It will take a lot of work, but Lee Plaza will be restored.
Officials announced details on the Lee Plaza restoration at the site, with a rare (legal) look inside for media (see more photos in the gallery above). The restoration is led by the Roxbury Group and Ethos Development, working together as Lee Plaza LLC. They're working with the architecture firm Fusco, Shaffer & Pappas, and the general contractor is the Christman Co. Kristine Kidorf is the historic consultant for the project.
The $59 million redevelopment will include 117 affordable housing apartments for low-income seniors at or below 50 percent Area Median Income, or $28,000. Seniors will pay no more than 30 percent of their income on rent. Work will start next year, with construction complete in 2024.
Expect the main floor common space and ballroom to be restored. While much has been scrapped over the years, some interior details remain. David DiRita of the Roxbury Group tells us that water has damaged much of the plaster, and most of it will have to be replicated instead of restored. Above the first floor, not much can be salvaged. But when visitors walk in after the restoration, the building should appear like the old photography.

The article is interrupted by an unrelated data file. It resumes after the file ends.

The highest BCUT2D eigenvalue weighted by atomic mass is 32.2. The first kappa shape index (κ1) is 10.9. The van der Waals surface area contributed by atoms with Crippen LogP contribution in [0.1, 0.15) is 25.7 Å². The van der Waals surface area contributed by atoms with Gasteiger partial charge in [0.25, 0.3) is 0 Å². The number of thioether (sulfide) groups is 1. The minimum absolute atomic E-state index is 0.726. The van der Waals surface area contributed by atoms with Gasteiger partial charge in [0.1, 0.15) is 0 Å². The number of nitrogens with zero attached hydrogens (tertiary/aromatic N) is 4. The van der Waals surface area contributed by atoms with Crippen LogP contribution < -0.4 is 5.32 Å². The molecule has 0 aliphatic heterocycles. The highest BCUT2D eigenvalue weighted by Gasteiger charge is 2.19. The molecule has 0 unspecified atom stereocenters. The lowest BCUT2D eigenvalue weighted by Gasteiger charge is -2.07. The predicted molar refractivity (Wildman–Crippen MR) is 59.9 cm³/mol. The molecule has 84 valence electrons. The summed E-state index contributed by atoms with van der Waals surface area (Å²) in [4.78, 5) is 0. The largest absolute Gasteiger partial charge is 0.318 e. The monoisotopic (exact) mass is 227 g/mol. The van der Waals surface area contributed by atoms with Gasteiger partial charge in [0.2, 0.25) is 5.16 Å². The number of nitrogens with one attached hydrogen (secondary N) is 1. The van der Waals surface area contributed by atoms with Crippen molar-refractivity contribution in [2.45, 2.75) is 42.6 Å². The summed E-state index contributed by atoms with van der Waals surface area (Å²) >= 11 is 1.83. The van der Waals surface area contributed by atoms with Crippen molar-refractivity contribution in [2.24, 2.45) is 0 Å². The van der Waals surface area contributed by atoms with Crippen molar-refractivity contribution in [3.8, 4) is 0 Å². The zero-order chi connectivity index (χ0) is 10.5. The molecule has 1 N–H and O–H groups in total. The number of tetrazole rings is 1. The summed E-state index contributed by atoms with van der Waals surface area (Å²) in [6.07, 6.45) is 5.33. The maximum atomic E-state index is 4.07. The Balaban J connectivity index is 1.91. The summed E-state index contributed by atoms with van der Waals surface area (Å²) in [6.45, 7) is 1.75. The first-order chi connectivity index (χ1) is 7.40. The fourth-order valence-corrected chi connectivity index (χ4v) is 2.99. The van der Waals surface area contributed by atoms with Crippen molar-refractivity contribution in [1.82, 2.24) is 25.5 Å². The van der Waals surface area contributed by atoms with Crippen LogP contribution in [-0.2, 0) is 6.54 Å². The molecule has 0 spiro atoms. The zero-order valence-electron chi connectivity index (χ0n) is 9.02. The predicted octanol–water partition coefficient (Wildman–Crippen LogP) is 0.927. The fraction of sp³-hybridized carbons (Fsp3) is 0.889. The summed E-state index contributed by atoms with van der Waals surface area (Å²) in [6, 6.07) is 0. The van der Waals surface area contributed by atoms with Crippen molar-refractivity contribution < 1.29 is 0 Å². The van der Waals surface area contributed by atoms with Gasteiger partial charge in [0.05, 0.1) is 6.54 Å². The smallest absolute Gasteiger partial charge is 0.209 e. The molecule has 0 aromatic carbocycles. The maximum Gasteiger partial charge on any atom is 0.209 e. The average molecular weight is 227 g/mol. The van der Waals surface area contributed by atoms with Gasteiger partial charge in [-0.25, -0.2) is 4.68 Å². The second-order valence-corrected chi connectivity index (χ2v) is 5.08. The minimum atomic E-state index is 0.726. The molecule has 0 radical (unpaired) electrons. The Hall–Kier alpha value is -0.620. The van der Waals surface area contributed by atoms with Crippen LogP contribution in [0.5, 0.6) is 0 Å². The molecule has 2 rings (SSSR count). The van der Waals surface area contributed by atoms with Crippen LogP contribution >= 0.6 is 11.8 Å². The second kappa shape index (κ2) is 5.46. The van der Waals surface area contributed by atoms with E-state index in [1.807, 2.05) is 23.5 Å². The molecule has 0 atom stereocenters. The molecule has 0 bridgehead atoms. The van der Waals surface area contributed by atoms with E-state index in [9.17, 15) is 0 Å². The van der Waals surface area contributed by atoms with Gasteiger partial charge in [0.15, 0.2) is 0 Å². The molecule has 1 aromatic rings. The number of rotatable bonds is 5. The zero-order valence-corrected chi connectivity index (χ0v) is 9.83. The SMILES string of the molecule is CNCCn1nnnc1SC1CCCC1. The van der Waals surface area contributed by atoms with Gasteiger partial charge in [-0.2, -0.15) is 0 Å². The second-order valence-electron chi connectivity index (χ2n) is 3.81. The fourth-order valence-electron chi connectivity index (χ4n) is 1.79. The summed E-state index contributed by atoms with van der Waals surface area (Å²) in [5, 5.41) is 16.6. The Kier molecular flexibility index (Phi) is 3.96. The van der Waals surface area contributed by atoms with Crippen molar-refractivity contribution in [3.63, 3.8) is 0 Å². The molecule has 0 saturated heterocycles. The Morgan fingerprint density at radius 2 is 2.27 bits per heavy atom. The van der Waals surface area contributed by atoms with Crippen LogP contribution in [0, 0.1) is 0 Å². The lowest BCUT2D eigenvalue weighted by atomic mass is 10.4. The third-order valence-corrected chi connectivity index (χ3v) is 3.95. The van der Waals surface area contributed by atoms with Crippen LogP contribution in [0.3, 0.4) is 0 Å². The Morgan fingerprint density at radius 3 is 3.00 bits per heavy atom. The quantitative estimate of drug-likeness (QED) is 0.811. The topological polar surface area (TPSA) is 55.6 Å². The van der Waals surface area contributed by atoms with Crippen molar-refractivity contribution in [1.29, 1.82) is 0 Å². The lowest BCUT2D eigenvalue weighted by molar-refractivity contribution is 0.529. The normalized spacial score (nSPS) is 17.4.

The restoration will bring a much-needed boost to the area. It sits down the road from the Motown Museum, which is undergoing an expansion, and the Henry Ford Health Center and Brigitte Harris Cancer Pavilion.
The Roxbury Group also led the redevelopment of two downtown landmarks: the David Whitney Building and the Metropolitan Building. The Metropolitan Building was slated for demo and in terrible shape before the restoration. It's now home to the Element Detroit Hotel and the Monarch Club.
Lee Plaza was built in 1927 by real estate investor Ralph T. Lee, who wanted to emulate what he saw on New York's Fifth Avenue. It was designed by Charles Noble and featured ornamentation by Corrado Parducci. Lee Plaza opened as a residential hotel, but by the mid-30's faced bankruptcy. It changed hands through the years, and became a residence for low-income seniors before finally shuttering in the late 90's.